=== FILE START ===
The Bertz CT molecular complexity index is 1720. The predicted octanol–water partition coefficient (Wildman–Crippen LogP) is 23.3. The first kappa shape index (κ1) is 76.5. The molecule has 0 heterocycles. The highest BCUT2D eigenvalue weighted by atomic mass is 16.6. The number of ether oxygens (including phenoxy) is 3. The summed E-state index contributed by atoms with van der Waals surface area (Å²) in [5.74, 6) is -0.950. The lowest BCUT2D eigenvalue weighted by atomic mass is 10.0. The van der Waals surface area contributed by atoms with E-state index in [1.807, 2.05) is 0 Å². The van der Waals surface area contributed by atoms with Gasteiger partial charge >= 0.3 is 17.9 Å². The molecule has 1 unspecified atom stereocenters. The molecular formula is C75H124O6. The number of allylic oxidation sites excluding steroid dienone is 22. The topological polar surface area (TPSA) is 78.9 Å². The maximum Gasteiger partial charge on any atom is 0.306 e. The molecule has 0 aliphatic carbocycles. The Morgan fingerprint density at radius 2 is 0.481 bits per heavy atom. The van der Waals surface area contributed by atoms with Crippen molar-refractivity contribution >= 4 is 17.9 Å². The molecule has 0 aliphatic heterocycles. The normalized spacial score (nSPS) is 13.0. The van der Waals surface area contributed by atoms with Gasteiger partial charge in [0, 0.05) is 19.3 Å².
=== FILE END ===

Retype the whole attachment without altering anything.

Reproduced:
The Bertz CT molecular complexity index is 1720. The predicted octanol–water partition coefficient (Wildman–Crippen LogP) is 23.3. The first kappa shape index (κ1) is 76.5. The molecule has 0 heterocycles. The highest BCUT2D eigenvalue weighted by atomic mass is 16.6. The number of ether oxygens (including phenoxy) is 3. The summed E-state index contributed by atoms with van der Waals surface area (Å²) in [5.74, 6) is -0.950. The lowest BCUT2D eigenvalue weighted by atomic mass is 10.0. The van der Waals surface area contributed by atoms with E-state index in [1.807, 2.05) is 0 Å². The van der Waals surface area contributed by atoms with Gasteiger partial charge >= 0.3 is 17.9 Å². The molecule has 1 unspecified atom stereocenters. The molecular formula is C75H124O6. The number of allylic oxidation sites excluding steroid dienone is 22. The topological polar surface area (TPSA) is 78.9 Å². The maximum Gasteiger partial charge on any atom is 0.306 e. The molecule has 0 aliphatic carbocycles. The Morgan fingerprint density at radius 2 is 0.481 bits per heavy atom. The van der Waals surface area contributed by atoms with Crippen molar-refractivity contribution >= 4 is 17.9 Å². The molecule has 0 aliphatic heterocycles. The normalized spacial score (nSPS) is 13.0. The van der Waals surface area contributed by atoms with Gasteiger partial charge in [0, 0.05) is 19.3 Å².